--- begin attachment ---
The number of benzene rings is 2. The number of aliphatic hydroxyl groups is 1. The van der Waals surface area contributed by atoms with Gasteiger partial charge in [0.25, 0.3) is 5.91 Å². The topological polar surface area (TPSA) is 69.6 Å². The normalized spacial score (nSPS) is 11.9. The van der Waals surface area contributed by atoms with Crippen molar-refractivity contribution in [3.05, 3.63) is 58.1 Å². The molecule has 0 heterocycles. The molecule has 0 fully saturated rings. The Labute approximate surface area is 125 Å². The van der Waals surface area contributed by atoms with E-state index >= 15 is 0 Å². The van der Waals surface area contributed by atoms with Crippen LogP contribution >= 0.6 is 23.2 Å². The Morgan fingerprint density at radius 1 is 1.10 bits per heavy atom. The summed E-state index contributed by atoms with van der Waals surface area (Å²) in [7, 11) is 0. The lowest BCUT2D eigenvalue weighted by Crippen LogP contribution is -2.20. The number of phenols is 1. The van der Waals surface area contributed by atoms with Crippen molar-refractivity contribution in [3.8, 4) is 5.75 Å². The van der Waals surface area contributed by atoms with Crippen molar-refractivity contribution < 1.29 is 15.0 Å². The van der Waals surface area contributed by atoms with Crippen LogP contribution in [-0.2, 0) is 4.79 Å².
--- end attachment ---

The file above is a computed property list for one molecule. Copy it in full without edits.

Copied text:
The number of benzene rings is 2. The number of aliphatic hydroxyl groups is 1. The van der Waals surface area contributed by atoms with Gasteiger partial charge in [0.25, 0.3) is 5.91 Å². The topological polar surface area (TPSA) is 69.6 Å². The normalized spacial score (nSPS) is 11.9. The van der Waals surface area contributed by atoms with Crippen molar-refractivity contribution in [3.05, 3.63) is 58.1 Å². The molecule has 0 heterocycles. The molecule has 0 fully saturated rings. The Labute approximate surface area is 125 Å². The van der Waals surface area contributed by atoms with E-state index >= 15 is 0 Å². The van der Waals surface area contributed by atoms with Crippen LogP contribution >= 0.6 is 23.2 Å². The Morgan fingerprint density at radius 1 is 1.10 bits per heavy atom. The summed E-state index contributed by atoms with van der Waals surface area (Å²) in [7, 11) is 0. The lowest BCUT2D eigenvalue weighted by Crippen LogP contribution is -2.20. The number of phenols is 1. The van der Waals surface area contributed by atoms with Crippen molar-refractivity contribution in [3.8, 4) is 5.75 Å². The van der Waals surface area contributed by atoms with Crippen molar-refractivity contribution < 1.29 is 15.0 Å². The van der Waals surface area contributed by atoms with Crippen LogP contribution in [-0.2, 0) is 4.79 Å².